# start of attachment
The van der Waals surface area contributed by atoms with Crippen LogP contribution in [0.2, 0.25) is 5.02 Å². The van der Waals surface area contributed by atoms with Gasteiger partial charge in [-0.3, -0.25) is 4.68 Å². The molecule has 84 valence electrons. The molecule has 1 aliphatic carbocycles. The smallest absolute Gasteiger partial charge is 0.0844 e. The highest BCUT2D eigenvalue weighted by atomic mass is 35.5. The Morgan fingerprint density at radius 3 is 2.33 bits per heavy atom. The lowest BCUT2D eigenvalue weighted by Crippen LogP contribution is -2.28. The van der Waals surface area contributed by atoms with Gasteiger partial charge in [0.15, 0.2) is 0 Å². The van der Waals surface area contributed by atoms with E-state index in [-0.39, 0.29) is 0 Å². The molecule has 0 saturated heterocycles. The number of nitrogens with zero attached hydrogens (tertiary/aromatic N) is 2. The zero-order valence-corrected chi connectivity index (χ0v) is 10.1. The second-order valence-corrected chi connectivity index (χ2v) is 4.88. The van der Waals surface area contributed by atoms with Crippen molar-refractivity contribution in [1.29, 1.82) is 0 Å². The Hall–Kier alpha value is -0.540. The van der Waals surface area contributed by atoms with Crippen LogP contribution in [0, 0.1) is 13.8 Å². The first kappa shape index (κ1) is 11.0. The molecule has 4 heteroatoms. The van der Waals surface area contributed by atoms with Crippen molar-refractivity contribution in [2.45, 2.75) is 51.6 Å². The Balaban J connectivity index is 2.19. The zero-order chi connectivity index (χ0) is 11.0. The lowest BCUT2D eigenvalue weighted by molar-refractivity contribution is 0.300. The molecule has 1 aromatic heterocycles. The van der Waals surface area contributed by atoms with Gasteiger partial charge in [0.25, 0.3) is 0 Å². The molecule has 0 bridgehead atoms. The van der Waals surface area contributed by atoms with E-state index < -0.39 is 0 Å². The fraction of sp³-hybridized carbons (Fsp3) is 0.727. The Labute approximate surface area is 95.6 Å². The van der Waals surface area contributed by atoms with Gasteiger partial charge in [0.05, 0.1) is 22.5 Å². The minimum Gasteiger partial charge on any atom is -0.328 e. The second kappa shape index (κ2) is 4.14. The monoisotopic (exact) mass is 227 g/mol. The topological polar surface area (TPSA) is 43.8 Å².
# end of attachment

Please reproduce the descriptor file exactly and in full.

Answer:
The van der Waals surface area contributed by atoms with Crippen LogP contribution in [0.2, 0.25) is 5.02 Å². The van der Waals surface area contributed by atoms with Gasteiger partial charge in [-0.3, -0.25) is 4.68 Å². The molecule has 84 valence electrons. The molecule has 1 aliphatic carbocycles. The smallest absolute Gasteiger partial charge is 0.0844 e. The highest BCUT2D eigenvalue weighted by atomic mass is 35.5. The Morgan fingerprint density at radius 3 is 2.33 bits per heavy atom. The lowest BCUT2D eigenvalue weighted by Crippen LogP contribution is -2.28. The van der Waals surface area contributed by atoms with Gasteiger partial charge in [0.15, 0.2) is 0 Å². The van der Waals surface area contributed by atoms with E-state index in [-0.39, 0.29) is 0 Å². The molecule has 0 saturated heterocycles. The number of nitrogens with zero attached hydrogens (tertiary/aromatic N) is 2. The zero-order valence-corrected chi connectivity index (χ0v) is 10.1. The second-order valence-corrected chi connectivity index (χ2v) is 4.88. The van der Waals surface area contributed by atoms with Crippen molar-refractivity contribution in [1.29, 1.82) is 0 Å². The Hall–Kier alpha value is -0.540. The van der Waals surface area contributed by atoms with Crippen LogP contribution in [0, 0.1) is 13.8 Å². The first kappa shape index (κ1) is 11.0. The molecule has 4 heteroatoms. The van der Waals surface area contributed by atoms with Crippen molar-refractivity contribution in [2.45, 2.75) is 51.6 Å². The Balaban J connectivity index is 2.19. The zero-order chi connectivity index (χ0) is 11.0. The lowest BCUT2D eigenvalue weighted by molar-refractivity contribution is 0.300. The molecule has 1 aromatic heterocycles. The van der Waals surface area contributed by atoms with Gasteiger partial charge in [0.25, 0.3) is 0 Å². The molecule has 0 bridgehead atoms. The van der Waals surface area contributed by atoms with E-state index < -0.39 is 0 Å². The fraction of sp³-hybridized carbons (Fsp3) is 0.727. The Labute approximate surface area is 95.6 Å². The van der Waals surface area contributed by atoms with Gasteiger partial charge in [0.05, 0.1) is 22.5 Å². The minimum Gasteiger partial charge on any atom is -0.328 e. The second kappa shape index (κ2) is 4.14. The monoisotopic (exact) mass is 227 g/mol. The topological polar surface area (TPSA) is 43.8 Å².